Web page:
Just as one part of the local enforcement problem was attacked by setting up the new institution of justices of the peace for local matters, so the deficiencies of the central courts were being supplied by the King’s Council. For a time, Parliament had occasionally served as a court of royal discretion, but by the middle of the fourteenth century Parliament itself had become an institution which to some extent could be regarded as separate from the Council.3 The Council nevertheless remained in its ancient position of a small group of officials, household officers, clerks and advisers, continually attendant upon the King, and therefore exercising in his name that residuum of discretion and equity which was inseparable from the royal person. As Parliament became more settled in its powers, petitioners who sought extraordinary relief addressed themselves to the Council; and in any case, even if their petitions had been presented in Parliament, it was most likely that it would be the Council which actually passed upon them.

Indeed, a variety of addresses occur in the petitions of the middle and later fourteenth century. Sometimes they are sent to the King, sometimes to the Council or the Parliament, and sometimes to the Chancellor or some household official. In any case it was the Council which generally took action, irrespective of the address upon the petition. The administrative and political duties of the Council were already exceedingly heavy, and the mass of petitions which streamed in every day immensely increased its task. Then, too, besides petitions, the Council itself would sometimes initiate proceedings of a semi-judicial character by calling upon some local magnate who was too powerful to be reached by the ordinary courts, to appear before the Council under the penalty (sub poena) of a sum of money to answer for his misdeeds—which were  usually some form of oppression or disorder. The Council therefore found itself burdened with a growing mass of semi-judicial business; some of it could be transferred to the courts of common law, but some of it had to be considered by the Council itself, either because unusual relief was necessary, or because the parties were too influential to be amenable to the ordinary process of the courts. The problem arose of how to deal with this business. The same solution was found as in previous cases. A routine was established and officials were assigned for its working, only in this case an already existing institution, the Chancery, was used to carry out these new duties.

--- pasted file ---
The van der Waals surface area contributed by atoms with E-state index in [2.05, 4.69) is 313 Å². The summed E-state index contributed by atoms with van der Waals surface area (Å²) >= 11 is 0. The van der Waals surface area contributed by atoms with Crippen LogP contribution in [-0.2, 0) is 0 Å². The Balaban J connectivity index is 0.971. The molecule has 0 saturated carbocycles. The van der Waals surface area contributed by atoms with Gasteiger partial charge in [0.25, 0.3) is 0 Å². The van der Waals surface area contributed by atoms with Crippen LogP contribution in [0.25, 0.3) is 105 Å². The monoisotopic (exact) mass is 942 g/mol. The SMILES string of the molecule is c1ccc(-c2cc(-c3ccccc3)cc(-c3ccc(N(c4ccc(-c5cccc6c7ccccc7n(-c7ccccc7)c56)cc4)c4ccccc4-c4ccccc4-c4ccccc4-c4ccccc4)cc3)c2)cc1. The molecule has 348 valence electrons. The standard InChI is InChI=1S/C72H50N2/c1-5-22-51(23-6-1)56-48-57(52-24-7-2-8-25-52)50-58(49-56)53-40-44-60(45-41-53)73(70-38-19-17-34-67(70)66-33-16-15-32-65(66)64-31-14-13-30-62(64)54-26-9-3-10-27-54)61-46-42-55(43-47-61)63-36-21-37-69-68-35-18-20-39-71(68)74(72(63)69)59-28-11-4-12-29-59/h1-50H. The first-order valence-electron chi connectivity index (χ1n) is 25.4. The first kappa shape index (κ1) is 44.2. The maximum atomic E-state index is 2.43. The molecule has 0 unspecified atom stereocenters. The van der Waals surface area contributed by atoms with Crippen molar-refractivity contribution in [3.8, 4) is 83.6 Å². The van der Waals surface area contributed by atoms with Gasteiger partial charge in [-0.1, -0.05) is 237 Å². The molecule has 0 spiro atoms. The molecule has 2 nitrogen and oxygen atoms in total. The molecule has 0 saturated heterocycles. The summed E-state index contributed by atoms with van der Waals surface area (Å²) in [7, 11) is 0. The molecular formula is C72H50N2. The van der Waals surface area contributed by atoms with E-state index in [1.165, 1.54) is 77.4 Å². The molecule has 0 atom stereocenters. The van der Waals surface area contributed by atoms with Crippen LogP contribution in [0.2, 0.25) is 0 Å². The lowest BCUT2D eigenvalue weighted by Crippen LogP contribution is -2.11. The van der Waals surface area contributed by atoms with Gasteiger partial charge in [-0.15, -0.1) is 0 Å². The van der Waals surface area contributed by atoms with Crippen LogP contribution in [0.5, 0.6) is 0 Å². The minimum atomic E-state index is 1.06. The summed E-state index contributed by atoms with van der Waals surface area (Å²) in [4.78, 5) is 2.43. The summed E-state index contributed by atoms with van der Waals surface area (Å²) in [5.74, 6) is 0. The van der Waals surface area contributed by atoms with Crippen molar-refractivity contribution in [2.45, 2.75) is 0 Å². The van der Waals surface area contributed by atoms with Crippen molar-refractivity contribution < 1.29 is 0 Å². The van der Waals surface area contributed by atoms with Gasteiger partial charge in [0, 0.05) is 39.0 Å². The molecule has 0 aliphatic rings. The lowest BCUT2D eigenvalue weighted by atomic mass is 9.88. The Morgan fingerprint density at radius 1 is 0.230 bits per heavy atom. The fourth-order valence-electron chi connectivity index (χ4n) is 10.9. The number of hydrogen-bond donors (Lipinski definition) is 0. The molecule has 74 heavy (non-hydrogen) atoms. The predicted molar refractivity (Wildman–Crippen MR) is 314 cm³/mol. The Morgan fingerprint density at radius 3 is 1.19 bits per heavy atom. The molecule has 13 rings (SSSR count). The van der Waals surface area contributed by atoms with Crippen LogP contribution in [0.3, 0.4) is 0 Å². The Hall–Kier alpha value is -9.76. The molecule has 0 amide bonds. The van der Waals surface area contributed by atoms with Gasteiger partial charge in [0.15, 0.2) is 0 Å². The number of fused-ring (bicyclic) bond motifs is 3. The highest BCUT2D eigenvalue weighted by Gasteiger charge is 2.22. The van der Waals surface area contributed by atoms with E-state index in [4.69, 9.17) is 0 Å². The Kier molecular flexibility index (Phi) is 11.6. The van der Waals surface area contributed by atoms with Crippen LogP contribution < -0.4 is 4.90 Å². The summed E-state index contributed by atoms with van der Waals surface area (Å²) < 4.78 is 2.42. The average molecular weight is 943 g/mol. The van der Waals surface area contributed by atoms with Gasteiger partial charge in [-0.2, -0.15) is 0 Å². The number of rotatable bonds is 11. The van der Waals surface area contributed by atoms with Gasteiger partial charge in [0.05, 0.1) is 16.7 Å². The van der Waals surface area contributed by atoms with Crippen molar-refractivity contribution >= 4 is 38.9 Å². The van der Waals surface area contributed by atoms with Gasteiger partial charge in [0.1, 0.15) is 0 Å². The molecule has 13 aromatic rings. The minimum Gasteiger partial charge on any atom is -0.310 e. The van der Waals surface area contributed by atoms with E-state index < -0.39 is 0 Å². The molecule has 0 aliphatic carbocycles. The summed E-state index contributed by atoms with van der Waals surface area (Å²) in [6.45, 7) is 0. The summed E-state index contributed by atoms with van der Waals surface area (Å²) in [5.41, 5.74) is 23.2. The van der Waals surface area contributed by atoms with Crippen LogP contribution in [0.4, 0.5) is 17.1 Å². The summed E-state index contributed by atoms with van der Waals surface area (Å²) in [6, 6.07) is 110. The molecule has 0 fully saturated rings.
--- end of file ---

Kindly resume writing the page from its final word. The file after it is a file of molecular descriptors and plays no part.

In 1415 the writ sub poena was denounced as a subtlety invented in the previous reign by John Waltham, and the examination of parties and witnesses without lawyers and without records and the use of civil and canon law forms were again vigorously denounced. The petition was bluntly rejected by the King. Another in 1421 which alleged that a sub poena was not “due process” was likewise refused.

Source: Theodore Frank Thomas Plucknett, A Concise History of the Common Law [1956] 

%d bloggers like this: